Opioid drugs are powerful medications that doctors have been prescribing for the relief of intense physical pain for decades. But the U.S. saw a dramatic rise in the use of these medications since the 1990s. Since then, it’s become more and more apparent that opioid use can progress way too easily into addiction — and in far too many cases, it can lead to death.
As a result, opioid abuse has become a national crisis. Too many Americans die every day from opioid overdose. In addition to causing fatalities, opioid abuse has had consequences in lost productivity, high health care costs, increased crime rates and the need for addiction treatment.
Side Effects of Opioid Abuse
Opioids have become so addictive in part because of their ability to hide pain behind a wall of euphoria. The “high” and the drug’s powerful, negative effect on the body during withdrawal has produced a double-whammy that encourages addiction. The side effects of abuse, however, become more noticeable as the addiction deepens.
After the drug wears off, the body craves more. An addict may appear sweaty, discontented and single-minded. When on the drug, a person shows signs of the narcotic addiction:
- Loss of concentration
- Indifference to relationships and responsibility
- Slurred speech and inability to look eye-to-eye
- Pain sensitivity
- Persistent constipation
- Contracted pupils
- Shallow breathing pattern
- Diminished libido
- Inability to drive
These effects make fighting the opioid crisis an easy decision. Addicts can’t function in normal society. They aren’t responsible — to others or to themselves. The best way to resolve the crisis is preventing more people from becoming addicts.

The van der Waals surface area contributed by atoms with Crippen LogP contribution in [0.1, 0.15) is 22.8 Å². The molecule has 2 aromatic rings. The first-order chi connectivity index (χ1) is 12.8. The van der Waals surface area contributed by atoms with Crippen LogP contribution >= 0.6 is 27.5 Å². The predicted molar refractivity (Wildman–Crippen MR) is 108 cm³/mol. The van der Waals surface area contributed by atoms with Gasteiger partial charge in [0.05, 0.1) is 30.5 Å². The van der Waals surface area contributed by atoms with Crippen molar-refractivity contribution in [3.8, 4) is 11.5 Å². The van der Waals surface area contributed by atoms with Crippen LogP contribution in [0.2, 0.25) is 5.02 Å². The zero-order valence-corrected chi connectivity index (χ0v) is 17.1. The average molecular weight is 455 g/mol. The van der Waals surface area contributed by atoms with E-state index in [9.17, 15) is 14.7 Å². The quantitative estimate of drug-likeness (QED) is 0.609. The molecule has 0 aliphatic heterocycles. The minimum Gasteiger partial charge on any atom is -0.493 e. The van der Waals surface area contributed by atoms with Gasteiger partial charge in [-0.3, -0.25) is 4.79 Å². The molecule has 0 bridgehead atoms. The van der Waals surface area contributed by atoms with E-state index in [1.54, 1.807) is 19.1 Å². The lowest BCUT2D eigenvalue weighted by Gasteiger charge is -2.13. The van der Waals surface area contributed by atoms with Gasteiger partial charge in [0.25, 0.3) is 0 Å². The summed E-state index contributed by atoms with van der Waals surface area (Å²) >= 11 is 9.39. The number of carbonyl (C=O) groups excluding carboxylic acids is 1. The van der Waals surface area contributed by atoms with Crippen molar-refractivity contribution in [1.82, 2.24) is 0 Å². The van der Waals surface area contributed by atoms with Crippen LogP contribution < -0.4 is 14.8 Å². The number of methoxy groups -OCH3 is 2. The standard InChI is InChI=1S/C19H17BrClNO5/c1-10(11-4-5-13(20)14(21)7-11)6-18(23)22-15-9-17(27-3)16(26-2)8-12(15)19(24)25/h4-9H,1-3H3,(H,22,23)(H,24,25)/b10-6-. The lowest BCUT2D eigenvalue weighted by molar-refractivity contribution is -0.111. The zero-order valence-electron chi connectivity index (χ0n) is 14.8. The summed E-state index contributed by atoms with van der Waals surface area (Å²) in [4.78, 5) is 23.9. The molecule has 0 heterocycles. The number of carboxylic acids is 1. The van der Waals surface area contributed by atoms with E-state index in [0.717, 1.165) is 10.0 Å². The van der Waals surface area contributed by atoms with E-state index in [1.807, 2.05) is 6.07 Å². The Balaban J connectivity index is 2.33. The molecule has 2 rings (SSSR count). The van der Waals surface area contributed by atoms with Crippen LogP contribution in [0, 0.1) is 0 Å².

A Conservative Approach to Opioid Use
For fighting the opioid crisis, the medical staff of specialists at SSI takes a conservative approach to the use of these drugs, just as they take a conservative approach to surgery. In other words, it’s never the first option. If you’re experiencing acute pain, your spine physician prescribes the smallest potency and the minimum number of painkillers to get you through the worst of the pain.
Whenever possible, your doctor recommends the use of opioids only on a short-term basis. Once you’re over the worst period, you can move on to other pain-relief alternatives, such as physical therapy or epidural steroid injections.
Alternate Methods of Pain Relief
Relief from pain doesn’t have to come from opioids. You can also get relief by focusing on exercise and weight loss. There are many other treatment methods that offer relief without the potential for addiction, such as:
- Over-the-counter pain medications
- Spinal cord stimulation
- Trigger point injections
- Muscle relaxants
- Nerve blocks
None of these alternative treatments involve surgery. Fighting the opioid crisis doesn’t mean you have to resort to invasive procedures.
Fighting the Opioid Crisis
SSI physicians recognize that no one-size-fits-all answer exists when it comes to pain management and pain relief. You receive a thorough assessment of your individual situation, the cause of your pain and the different methods that may help. When you come in with short-term pain from an accident, you shouldn’t leave with a long-term problem with addiction.
Medical professionals at SSI recognize that every patient’s experience with pain is different. While they don’t rule out the possibility that opioids may be needed to deal with chronic pain, those drugs are not the first choice for relief of pain.